We take a particular interest in the technology of sanctions (our posts on the topic can be found here) and have noted the whack-a-mole problem: that efforts to restrict transactions with North Korea—or any target–can be circumvented by the creation of front companies. A new report from the Permanent Committee on Investigations of the Senate Committee on Homeland Security and Government Affairs underlines that the problems are also at our end. The report is an exhaustive case study with the ominous sounding title “U.S. Vulnerabilities to Money Laundering, Drugs, and Terrorist Financing: HSBC Case History.” It shows that compliance is not straightforward, particularly on the part of multinational banks, and there are incentives to laxity.
HSBC—originally the Hong Kong and Shanghai Banking Corporation–is one of the largest financial institutions in the world: according to the report, it has over $2.5 trillion in assets, 89 million customers, 300,000 employees, and operations in over 80 countries. Its parent corporation, the HSBC Group, is headquartered in London, with its CFO in Hong Kong. The key U.S. affiliate is HSBC Bank USA N.A. (HBUS), which has 470 branches.
To control access to the U.S. financial system on the part of terrorists, drug traffickers, transactions related to weapons of mass destruction, and entities in sanctioned jurisdictions such as Iran, North Korea, and Sudan, the U.S. Treasury Department’s Office of Foreign Assets Control (OFAC) has developed a list of prohibited persons and countries. Banks use this list to create an “OFAC filter.” Transactions stopped by this filter typically undergo an individualized review to see if the transaction can proceed or the funds must be blocked.
Because the OFAC filter can end up delaying or blocking transactions that are ultimately permitted, some non-U.S. financial institutions have used tactics to circumvent it. These include stripping information from wire transfer documentation that can conceal the participation of a prohibited person or country; characterizing a transaction as a transfer between banks in approved jurisdictions, while omitting underlying payment details that might identify an illicit source; and so-called “U-turn transactions” in which funds are deposited to the US and immediately re-deposited in offshore banks not subject to similar restrictions.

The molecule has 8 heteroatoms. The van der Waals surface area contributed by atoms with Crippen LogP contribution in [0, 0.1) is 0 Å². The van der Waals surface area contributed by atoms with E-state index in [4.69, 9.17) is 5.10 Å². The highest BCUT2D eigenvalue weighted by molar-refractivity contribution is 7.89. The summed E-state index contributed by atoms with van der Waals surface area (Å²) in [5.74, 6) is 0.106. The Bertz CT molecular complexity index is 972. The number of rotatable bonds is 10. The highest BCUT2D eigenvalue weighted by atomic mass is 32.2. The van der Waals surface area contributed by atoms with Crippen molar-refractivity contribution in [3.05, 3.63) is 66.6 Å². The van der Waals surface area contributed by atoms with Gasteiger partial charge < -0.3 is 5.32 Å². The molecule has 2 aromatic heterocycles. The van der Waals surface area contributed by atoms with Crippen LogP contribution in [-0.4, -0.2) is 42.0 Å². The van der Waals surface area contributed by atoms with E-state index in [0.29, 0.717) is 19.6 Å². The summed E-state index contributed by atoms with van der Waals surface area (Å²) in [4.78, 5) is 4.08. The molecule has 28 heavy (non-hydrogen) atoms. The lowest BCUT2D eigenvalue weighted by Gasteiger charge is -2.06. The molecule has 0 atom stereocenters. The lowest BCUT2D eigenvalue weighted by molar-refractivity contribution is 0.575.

Documents secured by the Subcommittee show that some HSBC affiliates took action to circumvent the OFAC filter when sending transactions through their U.S. dollar correspondent accounts at HBUS which might appear suspicious or were illegal outright.
Iran is the main focus of the report, but there are interesting details on North Korea as well. In August 2005, HSBC sought to tighten compliance with OFAC prohibitions. In that context, it circulated a managerial letter saying that the group had three accounts with North Korean entities it was trying to close but couldn’t due to lack of response from the banks concerned. Nearly two years later, however, a second internal HSBC document noted that HSBC affiliates in Mexico and Latin America were providing U.S. dollar accounts to North Korean clients. The offshore accounts in dollars only were small, but seven customers holding both dollar and Mexican peso accounts had assets totaling $2.3 million. We know; this looks like extremely small potatoes. But in financial terms, North Korea is small potatoes; the BDA episode—a major sticking point in US-North Korean relations—centered on less than $50 million.
According to Yonhap’s coverage, the HSBC officials appearing before the hearing were contrite; the hearings are posted on the website above. The spotlight on HSBC activities has put pressure on its anti-money laundering regulator, the Office of the Comptroller of the Currency, to step up enforcement; the Financial Regulatory Forum has a useful overview of the compliance issues. But as the report makes clear, the justification of a case study is that we have no reason to think that HSBC is particularly lax; the problems almost certainly exist elsewhere too.
For a contending view on these issues, we strongly recommend a post by Colin McAskill at Nautilus, who has actually done banking business with North Korea. McAskill does not condone illicit activities, but argues that engagement with North Korea will ultimately rest on opening up the country’s access to the international financial system. The problem is that in a regime and political economy like North Korea, it is virtually impossible to know what is legitimate commercial activity and what is not. Serious reform would clear that issue up.